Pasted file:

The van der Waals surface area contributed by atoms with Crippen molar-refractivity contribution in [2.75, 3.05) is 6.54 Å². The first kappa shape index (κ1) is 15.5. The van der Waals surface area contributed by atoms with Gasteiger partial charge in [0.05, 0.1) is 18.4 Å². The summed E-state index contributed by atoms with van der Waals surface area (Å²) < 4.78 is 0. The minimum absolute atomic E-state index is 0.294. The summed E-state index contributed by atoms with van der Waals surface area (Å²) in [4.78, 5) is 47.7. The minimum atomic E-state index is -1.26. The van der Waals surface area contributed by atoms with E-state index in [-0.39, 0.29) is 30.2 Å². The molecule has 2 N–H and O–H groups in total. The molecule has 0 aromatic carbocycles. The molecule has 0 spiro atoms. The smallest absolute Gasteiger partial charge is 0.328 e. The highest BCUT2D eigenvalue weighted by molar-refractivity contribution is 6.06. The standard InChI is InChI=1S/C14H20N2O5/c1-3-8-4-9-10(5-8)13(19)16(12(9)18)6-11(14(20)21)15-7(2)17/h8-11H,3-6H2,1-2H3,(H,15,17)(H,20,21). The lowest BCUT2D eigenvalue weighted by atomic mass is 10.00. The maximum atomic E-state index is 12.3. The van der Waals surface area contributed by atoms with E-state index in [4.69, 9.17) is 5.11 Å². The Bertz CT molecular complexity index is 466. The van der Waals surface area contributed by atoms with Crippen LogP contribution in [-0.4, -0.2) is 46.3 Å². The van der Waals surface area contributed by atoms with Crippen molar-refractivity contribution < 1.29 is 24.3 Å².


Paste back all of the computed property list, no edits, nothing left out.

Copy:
The van der Waals surface area contributed by atoms with Crippen molar-refractivity contribution in [2.75, 3.05) is 6.54 Å². The first kappa shape index (κ1) is 15.5. The van der Waals surface area contributed by atoms with Gasteiger partial charge in [0.05, 0.1) is 18.4 Å². The summed E-state index contributed by atoms with van der Waals surface area (Å²) < 4.78 is 0. The minimum absolute atomic E-state index is 0.294. The summed E-state index contributed by atoms with van der Waals surface area (Å²) in [4.78, 5) is 47.7. The minimum atomic E-state index is -1.26. The van der Waals surface area contributed by atoms with E-state index in [-0.39, 0.29) is 30.2 Å². The molecule has 2 N–H and O–H groups in total. The molecule has 0 aromatic carbocycles. The molecule has 0 spiro atoms. The smallest absolute Gasteiger partial charge is 0.328 e. The highest BCUT2D eigenvalue weighted by molar-refractivity contribution is 6.06. The standard InChI is InChI=1S/C14H20N2O5/c1-3-8-4-9-10(5-8)13(19)16(12(9)18)6-11(14(20)21)15-7(2)17/h8-11H,3-6H2,1-2H3,(H,15,17)(H,20,21). The lowest BCUT2D eigenvalue weighted by atomic mass is 10.00. The maximum atomic E-state index is 12.3. The van der Waals surface area contributed by atoms with E-state index in [4.69, 9.17) is 5.11 Å². The Bertz CT molecular complexity index is 466. The van der Waals surface area contributed by atoms with Crippen LogP contribution in [-0.4, -0.2) is 46.3 Å². The van der Waals surface area contributed by atoms with Crippen molar-refractivity contribution < 1.29 is 24.3 Å².